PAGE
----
With the effects of the coronavirus disease 2019 (COVID-19) pandemic still being felt worldwide, many leaders and policy makers are turning their minds to recovery. The global economy is experiencing the worst economic depression in a century, and novel ideas must be put forward for the world to bounce back.

In order to address a holistic recovery, there is a call for governments to address economic problems like a lack of dynamism and flexibility, citing the importance of decentralizing economic and capital functions to less populated areas. Such a shift may induce a swifter economic recovery, while simplifying crisis management, and bringing new life to regional centers.

In the Philippines, the initiative to decentralize Metro Manila has long been a focus of the national government. Decentralization would serve to accelerate rural development and revitalize essential industries such as farming and fishery, while reducing the population density of the capital.

Many local and multinational investors are looking to expand their businesses to untapped regional areas in the Philippines, according to international real estate services firm KMC Savills.

“They’re actively looking in provincial areas, a lot closer to where their employees live. They want their employees not to sit in transportation, not to take public transportation, to be able to get to the office very quickly,” said KMC Savills, Inc. Managing Director Michael McCullough at a previous webinar.

Particularly, Pampanga is emerging as a hotspot for investors looking to secure real estate. Global real estate services firm Colliers International tagged the area as having a ‘high potential’ to become a key property investment hub outside Metro Manila.

“The government’s active infrastructure implementation and decentralization program is encouraging developers to look closely at Pampanga, notably Clark Freeport and adjacent cities and municipalities,” the company wrote on one of its market intelligence reports.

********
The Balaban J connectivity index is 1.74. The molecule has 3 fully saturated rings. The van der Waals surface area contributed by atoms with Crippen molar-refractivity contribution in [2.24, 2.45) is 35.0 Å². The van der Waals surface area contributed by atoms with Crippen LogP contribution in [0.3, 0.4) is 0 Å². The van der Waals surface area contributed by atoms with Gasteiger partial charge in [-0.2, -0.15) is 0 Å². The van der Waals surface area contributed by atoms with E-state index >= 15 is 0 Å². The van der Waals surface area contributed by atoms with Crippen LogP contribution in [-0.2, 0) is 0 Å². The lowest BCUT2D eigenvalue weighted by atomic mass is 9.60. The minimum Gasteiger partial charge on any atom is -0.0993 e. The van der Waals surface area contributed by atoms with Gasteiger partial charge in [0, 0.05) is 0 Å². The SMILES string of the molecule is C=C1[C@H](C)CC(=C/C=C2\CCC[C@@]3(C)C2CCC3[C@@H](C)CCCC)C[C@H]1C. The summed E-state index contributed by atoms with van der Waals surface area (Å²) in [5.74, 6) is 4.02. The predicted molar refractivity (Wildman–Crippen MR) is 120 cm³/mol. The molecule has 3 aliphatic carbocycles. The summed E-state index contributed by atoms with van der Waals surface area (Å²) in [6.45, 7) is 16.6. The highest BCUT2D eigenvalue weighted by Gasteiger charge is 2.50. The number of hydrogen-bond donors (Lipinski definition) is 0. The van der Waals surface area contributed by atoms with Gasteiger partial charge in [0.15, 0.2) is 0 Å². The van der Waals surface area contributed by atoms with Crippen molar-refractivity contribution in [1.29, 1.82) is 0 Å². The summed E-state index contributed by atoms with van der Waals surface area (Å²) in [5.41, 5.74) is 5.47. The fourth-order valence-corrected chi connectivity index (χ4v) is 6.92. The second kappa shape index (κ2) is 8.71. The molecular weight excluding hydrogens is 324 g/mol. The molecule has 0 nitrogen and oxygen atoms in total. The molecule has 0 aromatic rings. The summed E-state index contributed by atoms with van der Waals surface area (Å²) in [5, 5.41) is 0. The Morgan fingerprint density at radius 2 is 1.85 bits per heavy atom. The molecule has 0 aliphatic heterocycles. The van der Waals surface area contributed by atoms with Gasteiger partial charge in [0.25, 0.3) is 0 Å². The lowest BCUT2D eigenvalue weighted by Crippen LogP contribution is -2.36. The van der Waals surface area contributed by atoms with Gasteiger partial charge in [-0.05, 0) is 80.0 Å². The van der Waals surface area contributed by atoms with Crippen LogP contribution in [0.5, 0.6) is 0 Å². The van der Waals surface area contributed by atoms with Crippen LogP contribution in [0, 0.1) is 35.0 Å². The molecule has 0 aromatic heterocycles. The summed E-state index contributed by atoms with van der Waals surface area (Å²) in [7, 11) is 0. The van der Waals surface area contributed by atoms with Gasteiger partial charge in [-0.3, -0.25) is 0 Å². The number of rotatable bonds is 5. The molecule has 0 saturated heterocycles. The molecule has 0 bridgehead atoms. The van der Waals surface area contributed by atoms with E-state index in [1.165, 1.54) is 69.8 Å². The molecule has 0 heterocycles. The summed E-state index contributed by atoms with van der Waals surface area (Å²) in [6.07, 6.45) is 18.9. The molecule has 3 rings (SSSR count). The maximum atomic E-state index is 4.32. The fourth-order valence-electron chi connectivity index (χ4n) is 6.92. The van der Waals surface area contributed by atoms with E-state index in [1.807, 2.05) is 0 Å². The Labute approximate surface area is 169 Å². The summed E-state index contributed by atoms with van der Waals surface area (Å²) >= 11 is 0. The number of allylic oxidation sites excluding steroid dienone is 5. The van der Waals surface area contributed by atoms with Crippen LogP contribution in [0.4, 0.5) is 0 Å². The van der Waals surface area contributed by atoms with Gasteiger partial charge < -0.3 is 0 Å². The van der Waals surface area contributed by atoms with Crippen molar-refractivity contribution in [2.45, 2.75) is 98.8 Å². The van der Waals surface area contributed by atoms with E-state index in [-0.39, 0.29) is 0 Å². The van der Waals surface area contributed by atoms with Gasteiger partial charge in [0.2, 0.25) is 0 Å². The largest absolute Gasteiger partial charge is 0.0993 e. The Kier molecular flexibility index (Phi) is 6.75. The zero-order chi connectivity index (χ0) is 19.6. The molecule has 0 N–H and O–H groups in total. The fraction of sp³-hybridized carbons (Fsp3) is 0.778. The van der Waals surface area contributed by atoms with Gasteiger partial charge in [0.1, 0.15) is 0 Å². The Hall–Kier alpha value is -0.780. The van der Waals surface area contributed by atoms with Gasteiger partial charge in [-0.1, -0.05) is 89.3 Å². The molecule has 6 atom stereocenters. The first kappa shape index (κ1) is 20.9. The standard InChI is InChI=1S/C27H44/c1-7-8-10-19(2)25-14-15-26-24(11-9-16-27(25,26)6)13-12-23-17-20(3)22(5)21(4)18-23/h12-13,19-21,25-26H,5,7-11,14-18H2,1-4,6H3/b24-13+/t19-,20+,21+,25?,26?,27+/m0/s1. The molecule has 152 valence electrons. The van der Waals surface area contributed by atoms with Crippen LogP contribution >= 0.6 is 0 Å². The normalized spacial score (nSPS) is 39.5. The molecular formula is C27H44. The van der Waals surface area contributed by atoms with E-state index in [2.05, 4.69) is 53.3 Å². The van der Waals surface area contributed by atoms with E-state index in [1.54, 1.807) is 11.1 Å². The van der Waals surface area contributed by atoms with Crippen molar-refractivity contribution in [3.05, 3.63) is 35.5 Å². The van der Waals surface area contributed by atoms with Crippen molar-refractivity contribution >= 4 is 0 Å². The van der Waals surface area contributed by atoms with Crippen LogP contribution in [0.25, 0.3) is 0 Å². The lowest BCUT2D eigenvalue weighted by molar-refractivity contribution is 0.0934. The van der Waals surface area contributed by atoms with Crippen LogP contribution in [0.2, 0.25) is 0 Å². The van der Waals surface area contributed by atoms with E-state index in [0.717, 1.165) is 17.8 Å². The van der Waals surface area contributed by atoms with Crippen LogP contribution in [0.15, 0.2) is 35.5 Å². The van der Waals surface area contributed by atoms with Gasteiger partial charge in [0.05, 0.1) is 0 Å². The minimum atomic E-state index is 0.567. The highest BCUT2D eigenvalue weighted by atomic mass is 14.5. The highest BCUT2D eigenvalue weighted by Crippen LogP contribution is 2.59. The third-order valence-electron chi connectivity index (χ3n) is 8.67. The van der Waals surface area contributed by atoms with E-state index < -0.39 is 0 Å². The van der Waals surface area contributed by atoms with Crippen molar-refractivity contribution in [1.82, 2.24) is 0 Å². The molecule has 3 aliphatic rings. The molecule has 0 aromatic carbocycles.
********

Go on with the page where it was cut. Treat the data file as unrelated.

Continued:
“We think the Clark-Angeles-San Fernando corridor (Metro Clark) has high potential to become a key property investment hub outside Metro Manila. We see opportunities for office and residential segments.”

Meanwhile, Colliers noted that property developers are starting to line up leisure and retail segments and plan to tap demand once the pandemic wanes and market sentiment recovers.

“Given the relatively cheap developable land in the area, Colliers believes that the development of integrated communities is a practical route for many developers,” the company added.

Furthermore, the new international gateway facility in Clark will likely improve efficiency of logistics operations in northern Luzon. Colliers pointed out that the completion of the Clark International Airport Expansion project might entice other logistics, information and technology, tourism and outsourcing firms to consider Clark for their operations.

“The improved connectivity should also spur more economic activities and eventually drive the demand for offices, residential and industrial spaces and warehouses in the northern Luzon corridor. Colliers sees the completion of other infrastructure projects such as Skyway 3, Clark-Malolos Passenger Railway, NLEx-SLEx connector and the Subic-Clark Railway further boosting the region’s attractiveness for logistics-related investments post-pandemic,” the company wrote.

Outside of Luzon, the local government units of Davao and Iloilo are also attracting the eye of investors. According to a white paper published by online property marketplace Lamudi, several companies, especially business process outsourcing firms, continue to expand and establish their operations in these cities.

“With the ongoing decongestion efforts of Metro Manila through several decentralization measures by the government, such as stimulating industrial activities in the countryside and enticing more enterprises to set up their operations there, more and more property developers are expanding beyond the country’s premier urban hub to meet the growing demands of property seekers for residential condominiums in these so-called emerging cities, notably Davao, Iloilo, and Angeles in Pampanga,” the white paper said.

The current trend for developers in seeking out these areas remains to be master-planned or mixed-use townships, integrated communities wherein tenants can live, work, and play without having to face the hassle of commuting.

Townships have the added benefit of allowing communities to better respond to the current and future crises, with an increasing demand for more work and life balance. With remote work becoming the norm overnight, many more employees are exposed to the advantages of working closer to home, limiting their exposure to the virus and securing their health and well-being.

“Colliers believes that there is sustained demand for condominium projects located within townships. In our opinion, the convenience of being near office and retail establishments partly contributes to strong take-up,” Colliers wrote.

“To take advantage of this demand, Colliers recommends that property firms continue developing integrated communities outside Metro Manila. This should be facilitated by strategic land banking in property investment hubs outside the capital region such as Cebu.” — Bjorn Biel M. Beltran